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Climate Camp Grangemouth: local and global solidarity


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In this blog our Jess puts her Climate Camp Scotland hat on and reflects on this year's upcoming camp!

How to be here as well as everywhere? How to talk about threats to local livelihoods, to local health, and the destruction of lives globally, all as part of one struggle?

They are questions that most people organising for climate justice keep coming back to. It can feel like being in a room with a 360 degree screen an trying to look at it all at once. We worry about the focus being too narrow, other times about it being too broad - losing sight of the lives most impacted.

What's important to remember, I think, is that there was never just one person in that room. No one can work locally and globally at the same time, but movements definitely can, and must. It's a layered, dynamic kind of organising that can only happen through a constant nourishing of relationships.

In just under one week, this year's Climate Camp Scotland begins. It will take place in Grangemouth, where petrochemical giant NEOS runs Scotland's worst polluting site, with climate emissions of 2,752,000 tonnes of CO2 in 2020. INEOS is owned by Jim Ratcliffe, who consistently ranks as one of the richest people in the UK (although he now he lives in the tax haven of Monaco), but very little wealth reaches the local community, long exposed to alarming pollution, and experiencing high levels of child poverty.

INEOS also uses the site to import fracked gas from the US, endangering the health of communities there. All of this makes Grangemouth a prime example of a climate sacrifice zone, causing harm on a global and local level.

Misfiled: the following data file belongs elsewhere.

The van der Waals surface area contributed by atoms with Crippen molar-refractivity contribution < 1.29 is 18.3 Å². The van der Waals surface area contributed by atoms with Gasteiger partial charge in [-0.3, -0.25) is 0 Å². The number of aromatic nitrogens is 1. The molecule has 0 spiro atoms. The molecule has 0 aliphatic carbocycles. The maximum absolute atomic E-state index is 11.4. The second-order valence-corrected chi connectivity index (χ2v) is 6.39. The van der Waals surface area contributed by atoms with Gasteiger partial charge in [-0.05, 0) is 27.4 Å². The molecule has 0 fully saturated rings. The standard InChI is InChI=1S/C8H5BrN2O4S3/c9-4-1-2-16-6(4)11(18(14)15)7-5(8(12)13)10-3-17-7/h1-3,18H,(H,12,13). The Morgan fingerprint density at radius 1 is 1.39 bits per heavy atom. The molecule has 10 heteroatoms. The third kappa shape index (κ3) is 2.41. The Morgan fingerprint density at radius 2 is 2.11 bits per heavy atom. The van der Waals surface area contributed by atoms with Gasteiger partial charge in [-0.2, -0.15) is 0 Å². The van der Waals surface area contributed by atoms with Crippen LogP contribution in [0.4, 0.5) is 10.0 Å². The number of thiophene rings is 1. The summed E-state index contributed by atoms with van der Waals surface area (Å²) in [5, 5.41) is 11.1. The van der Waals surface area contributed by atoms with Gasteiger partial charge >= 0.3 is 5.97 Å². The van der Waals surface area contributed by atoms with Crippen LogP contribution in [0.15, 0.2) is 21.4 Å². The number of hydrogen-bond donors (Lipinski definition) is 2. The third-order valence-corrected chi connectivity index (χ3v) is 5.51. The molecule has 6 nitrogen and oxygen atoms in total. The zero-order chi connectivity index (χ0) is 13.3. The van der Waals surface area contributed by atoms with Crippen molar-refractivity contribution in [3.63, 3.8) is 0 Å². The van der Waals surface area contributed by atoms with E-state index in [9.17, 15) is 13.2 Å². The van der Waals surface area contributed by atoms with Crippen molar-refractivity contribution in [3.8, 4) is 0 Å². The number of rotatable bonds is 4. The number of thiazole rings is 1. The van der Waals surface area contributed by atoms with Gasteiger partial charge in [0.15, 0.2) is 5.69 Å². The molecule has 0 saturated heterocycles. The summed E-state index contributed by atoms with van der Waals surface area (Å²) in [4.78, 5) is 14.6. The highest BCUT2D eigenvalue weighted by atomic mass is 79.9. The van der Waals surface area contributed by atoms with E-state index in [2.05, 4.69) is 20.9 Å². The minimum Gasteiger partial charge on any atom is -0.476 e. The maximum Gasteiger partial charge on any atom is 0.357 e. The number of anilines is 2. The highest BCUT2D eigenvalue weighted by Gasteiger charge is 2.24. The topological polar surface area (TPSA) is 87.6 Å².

It also makes it imperative for conversations about the future to take place there, inviting locals and workers to tell their stories and dare to imagine a different future. It doesn't however, mean that the focus stays in one places. In order to even begin breaking the power of companies like INEOS, communities impacted by environmental destruction around the world have to share their experiences, and lead the way.

As part of the Climate Camp Grangemouth programme we will hear from Kurdish youth organisers and queer Indian climate activists. We'll hear about the Russian destruction of Ukranian land and engage in discussions about the abolition of borders, fuel poverty and what an indepedence movement fron the ground up might look like. As I type, I'm exchanging messages with anti-fracking activists in Pennsylvania, where INEOS gets its fracked gas from. The climate will be opened by Leonidas Iza, president of the Confederation of Indigenous Nationalities of Ecuador.

It's very much an open-ended path, this kind of multi-voice, multi-layered organising, but it may also be the only possible way of tackling climate collapse with justice at its centre.

We hope you'll join us.

Climate Camp Grangemouth runs 12-17th July with the exact site announced the morning of the camp. Sign up to attend HERE.

Below you'll find a selection of books to frame environmental struggles about justice and international solidarity.

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